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Building the Innovation Infrastructure

Good morning and welcome to the session on Supporting National and Regional Innovation for Economic Prosperity. It is my great honor to help set the stage for this discussion.

This meeting is all about competitiveness – how individual companies and countries can better position themselves in the global marketplace – and how the Americas as a whole, can work together to foster an economic environment that supports increasing living standards.

Integral to the success of these goals are the four main themes of this forum: enhancing education and workforce development, sparking and sustaining innovation, integrating global supply chains, and stimulating small business development.

Innovation – in particular, technology innovation – really underlies each of these four thematic areas. In fact, yesterday's luncheon speakers captivated the audience with examples of how technology, innovation, and competitiveness are intertwined. And innovation will continue to play a central theme in this session in which our panelists will look at regional approaches to innovation.

As a scientist – and as head of a U.S. National Laboratory – I see on a daily basis how scientific discoveries are translated into new products and services. The path from knowledge creation to application is often described as a smooth, straight line – but in reality, it is a very rocky, convoluted path with many mismarked exits. Choosing a good path, not just in one country – but across the Americas, is one element of ensuring our hemisphere's future economic well-being.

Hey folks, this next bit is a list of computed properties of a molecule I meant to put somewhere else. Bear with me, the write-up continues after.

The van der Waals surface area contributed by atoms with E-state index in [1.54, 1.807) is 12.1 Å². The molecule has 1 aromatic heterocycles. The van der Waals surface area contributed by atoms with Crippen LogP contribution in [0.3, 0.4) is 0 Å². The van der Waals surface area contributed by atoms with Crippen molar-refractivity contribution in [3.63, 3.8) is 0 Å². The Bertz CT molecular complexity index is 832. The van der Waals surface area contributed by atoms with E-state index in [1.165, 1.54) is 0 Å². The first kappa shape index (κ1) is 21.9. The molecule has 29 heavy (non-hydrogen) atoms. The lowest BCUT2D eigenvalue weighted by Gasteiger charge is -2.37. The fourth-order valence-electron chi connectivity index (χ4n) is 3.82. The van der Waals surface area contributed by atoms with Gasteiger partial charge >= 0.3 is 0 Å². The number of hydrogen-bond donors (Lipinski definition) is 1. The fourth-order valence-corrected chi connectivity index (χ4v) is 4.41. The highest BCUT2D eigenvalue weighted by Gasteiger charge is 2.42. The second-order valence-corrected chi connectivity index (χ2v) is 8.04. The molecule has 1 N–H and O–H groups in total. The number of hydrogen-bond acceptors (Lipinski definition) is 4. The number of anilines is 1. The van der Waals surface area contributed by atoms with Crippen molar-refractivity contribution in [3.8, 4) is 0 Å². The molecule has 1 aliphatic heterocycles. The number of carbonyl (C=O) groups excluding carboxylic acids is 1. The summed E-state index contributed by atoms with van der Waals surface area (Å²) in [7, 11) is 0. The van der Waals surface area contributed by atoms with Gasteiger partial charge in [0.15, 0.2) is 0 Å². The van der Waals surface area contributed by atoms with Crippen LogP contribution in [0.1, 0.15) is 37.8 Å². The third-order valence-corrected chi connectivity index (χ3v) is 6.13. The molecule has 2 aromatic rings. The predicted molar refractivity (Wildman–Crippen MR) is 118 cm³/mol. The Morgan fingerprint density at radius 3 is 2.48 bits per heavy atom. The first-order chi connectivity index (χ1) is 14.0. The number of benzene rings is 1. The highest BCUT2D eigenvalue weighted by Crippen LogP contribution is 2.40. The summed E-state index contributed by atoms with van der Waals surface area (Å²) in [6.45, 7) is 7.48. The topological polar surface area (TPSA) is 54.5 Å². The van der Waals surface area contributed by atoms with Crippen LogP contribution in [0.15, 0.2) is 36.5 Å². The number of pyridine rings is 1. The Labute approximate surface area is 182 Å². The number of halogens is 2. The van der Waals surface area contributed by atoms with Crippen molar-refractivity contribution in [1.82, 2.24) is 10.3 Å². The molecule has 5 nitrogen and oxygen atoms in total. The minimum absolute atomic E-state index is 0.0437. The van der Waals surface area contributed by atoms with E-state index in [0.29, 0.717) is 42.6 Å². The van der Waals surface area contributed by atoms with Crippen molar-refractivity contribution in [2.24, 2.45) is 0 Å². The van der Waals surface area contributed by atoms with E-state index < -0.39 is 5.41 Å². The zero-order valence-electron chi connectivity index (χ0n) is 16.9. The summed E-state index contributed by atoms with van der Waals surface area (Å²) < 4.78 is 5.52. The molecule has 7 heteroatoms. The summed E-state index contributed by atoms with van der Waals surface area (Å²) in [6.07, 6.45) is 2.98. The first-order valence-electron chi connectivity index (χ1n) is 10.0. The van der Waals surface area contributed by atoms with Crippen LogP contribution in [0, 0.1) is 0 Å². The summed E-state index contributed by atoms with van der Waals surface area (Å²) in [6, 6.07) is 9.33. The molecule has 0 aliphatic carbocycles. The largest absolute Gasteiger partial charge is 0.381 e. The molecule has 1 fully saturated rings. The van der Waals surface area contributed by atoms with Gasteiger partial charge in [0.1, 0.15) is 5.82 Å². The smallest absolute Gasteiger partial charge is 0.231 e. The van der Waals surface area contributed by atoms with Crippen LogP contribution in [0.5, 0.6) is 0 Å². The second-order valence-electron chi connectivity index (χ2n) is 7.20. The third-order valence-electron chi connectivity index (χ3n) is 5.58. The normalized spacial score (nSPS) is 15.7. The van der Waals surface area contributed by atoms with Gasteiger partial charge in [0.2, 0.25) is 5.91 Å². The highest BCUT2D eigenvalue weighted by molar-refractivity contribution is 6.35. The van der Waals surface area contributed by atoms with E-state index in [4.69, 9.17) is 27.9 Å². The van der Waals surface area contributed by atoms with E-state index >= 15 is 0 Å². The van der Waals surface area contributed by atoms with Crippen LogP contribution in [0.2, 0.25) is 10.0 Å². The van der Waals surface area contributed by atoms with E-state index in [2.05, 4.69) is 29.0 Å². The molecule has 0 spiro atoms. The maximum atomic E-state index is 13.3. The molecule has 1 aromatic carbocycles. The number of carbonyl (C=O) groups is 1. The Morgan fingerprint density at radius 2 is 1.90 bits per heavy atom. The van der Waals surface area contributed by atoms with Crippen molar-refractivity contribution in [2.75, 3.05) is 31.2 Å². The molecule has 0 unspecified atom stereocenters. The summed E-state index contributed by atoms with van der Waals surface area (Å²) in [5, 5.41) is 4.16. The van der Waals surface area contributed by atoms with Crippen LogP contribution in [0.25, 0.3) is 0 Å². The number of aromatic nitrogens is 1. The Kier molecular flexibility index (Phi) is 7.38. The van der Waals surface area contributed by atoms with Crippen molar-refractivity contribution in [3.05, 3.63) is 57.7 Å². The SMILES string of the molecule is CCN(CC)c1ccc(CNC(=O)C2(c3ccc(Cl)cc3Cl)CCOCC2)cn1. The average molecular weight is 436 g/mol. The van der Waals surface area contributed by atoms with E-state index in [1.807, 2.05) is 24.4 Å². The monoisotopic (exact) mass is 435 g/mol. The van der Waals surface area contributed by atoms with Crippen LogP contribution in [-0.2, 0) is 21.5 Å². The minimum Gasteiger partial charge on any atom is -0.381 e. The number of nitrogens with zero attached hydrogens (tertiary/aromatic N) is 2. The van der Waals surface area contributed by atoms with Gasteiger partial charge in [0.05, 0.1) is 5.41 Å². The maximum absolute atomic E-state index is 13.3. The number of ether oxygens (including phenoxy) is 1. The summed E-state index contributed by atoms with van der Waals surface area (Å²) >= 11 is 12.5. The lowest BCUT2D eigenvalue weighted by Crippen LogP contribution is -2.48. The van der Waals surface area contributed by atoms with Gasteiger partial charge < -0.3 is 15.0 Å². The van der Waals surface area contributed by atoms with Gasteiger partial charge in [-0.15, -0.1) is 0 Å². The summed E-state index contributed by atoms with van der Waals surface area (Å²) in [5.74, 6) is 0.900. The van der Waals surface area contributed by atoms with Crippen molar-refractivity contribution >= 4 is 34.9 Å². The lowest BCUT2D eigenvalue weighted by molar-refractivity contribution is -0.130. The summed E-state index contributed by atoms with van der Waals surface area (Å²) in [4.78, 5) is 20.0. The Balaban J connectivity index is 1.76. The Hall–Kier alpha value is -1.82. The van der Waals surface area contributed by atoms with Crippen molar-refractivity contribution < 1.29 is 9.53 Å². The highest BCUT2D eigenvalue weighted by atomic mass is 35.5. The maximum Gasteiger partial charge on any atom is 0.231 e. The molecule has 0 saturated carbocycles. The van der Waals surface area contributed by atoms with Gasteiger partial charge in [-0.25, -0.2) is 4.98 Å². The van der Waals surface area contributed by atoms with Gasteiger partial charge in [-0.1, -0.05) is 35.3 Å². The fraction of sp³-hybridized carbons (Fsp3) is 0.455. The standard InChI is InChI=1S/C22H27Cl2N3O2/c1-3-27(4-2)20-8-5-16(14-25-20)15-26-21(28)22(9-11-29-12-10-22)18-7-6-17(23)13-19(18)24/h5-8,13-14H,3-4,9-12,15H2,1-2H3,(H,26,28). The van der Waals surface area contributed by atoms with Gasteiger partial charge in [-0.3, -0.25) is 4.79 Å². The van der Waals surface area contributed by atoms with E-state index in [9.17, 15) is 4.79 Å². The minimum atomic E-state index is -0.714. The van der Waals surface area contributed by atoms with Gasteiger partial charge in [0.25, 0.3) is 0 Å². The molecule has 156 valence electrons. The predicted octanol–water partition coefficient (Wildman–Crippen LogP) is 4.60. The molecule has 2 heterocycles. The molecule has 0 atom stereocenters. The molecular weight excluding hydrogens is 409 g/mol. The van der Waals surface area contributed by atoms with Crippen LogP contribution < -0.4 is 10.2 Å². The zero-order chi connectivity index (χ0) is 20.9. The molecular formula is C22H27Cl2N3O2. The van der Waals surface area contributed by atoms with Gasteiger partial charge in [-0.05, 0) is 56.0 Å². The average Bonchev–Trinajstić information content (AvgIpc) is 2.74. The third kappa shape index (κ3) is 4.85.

So how do we work together to choose the best path from discovery to use, .accelerate the introduction of innovative products and processes, and reap the benefits for our economies?

Let me argue first by analogy. We all understand the physical infrastructures that underlie our economies.  Our nations' highways, communication networks, and the electric power grid, for example, help define a nation's capacity to produce  and transport goods and services.

In direct analogy to a nation's physical infrastructure, there exists an "innovation infrastructure" – which defines a nation's capacity to innovate. Components of this infrastructure include, for example, a nation's education system, public investment in basic science, worker training and retraining, and tax policies to foster private sector investment in research and development.

The innovation infrastructure is a key determinant in a nation's ability to be competitive in an ever-more competitive world.

Around the globe, however, a variety of studies have identified stress on the innovation infrastructure. These studies include seminal analyses by the Council on Competitiveness, the U.S. National Academies, as well as several countries represented here.

In the U.S., the government is addressing the health and robustness of this infrastructure through the American Competitiveness Initiative (or ACI).

The ACI is a bold plan. It will double the investment in some of the nation's most critical physical science research, modernize R&D tax policies, and address shortcomings in our education and worker training systems.